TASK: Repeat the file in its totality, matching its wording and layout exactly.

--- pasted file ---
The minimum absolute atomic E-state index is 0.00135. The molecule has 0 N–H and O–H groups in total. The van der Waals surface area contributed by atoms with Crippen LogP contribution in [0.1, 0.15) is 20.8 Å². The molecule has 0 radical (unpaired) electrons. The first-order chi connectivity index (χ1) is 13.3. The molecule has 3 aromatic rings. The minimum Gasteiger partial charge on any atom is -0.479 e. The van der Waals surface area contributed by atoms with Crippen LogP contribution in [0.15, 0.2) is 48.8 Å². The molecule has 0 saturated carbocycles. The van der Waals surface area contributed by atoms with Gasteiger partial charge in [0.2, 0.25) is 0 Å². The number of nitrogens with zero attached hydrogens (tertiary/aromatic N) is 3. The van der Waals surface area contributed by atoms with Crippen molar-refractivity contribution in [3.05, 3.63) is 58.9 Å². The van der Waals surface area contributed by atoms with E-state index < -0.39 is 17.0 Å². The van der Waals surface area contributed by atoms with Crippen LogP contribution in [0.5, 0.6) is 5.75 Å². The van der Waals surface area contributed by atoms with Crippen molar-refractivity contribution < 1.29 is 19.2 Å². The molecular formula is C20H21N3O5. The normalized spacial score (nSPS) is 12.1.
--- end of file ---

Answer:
The minimum absolute atomic E-state index is 0.00135. The molecule has 0 N–H and O–H groups in total. The van der Waals surface area contributed by atoms with Crippen LogP contribution in [0.1, 0.15) is 20.8 Å². The molecule has 0 radical (unpaired) electrons. The first-order chi connectivity index (χ1) is 13.3. The molecule has 3 aromatic rings. The minimum Gasteiger partial charge on any atom is -0.479 e. The van der Waals surface area contributed by atoms with Crippen LogP contribution in [0.15, 0.2) is 48.8 Å². The molecule has 0 saturated carbocycles. The van der Waals surface area contributed by atoms with Gasteiger partial charge in [0.2, 0.25) is 0 Å². The number of nitrogens with zero attached hydrogens (tertiary/aromatic N) is 3. The van der Waals surface area contributed by atoms with Crippen molar-refractivity contribution in [3.05, 3.63) is 58.9 Å². The van der Waals surface area contributed by atoms with E-state index < -0.39 is 17.0 Å². The van der Waals surface area contributed by atoms with Crippen LogP contribution in [0.5, 0.6) is 5.75 Å². The van der Waals surface area contributed by atoms with Crippen molar-refractivity contribution < 1.29 is 19.2 Å². The molecular formula is C20H21N3O5. The normalized spacial score (nSPS) is 12.1.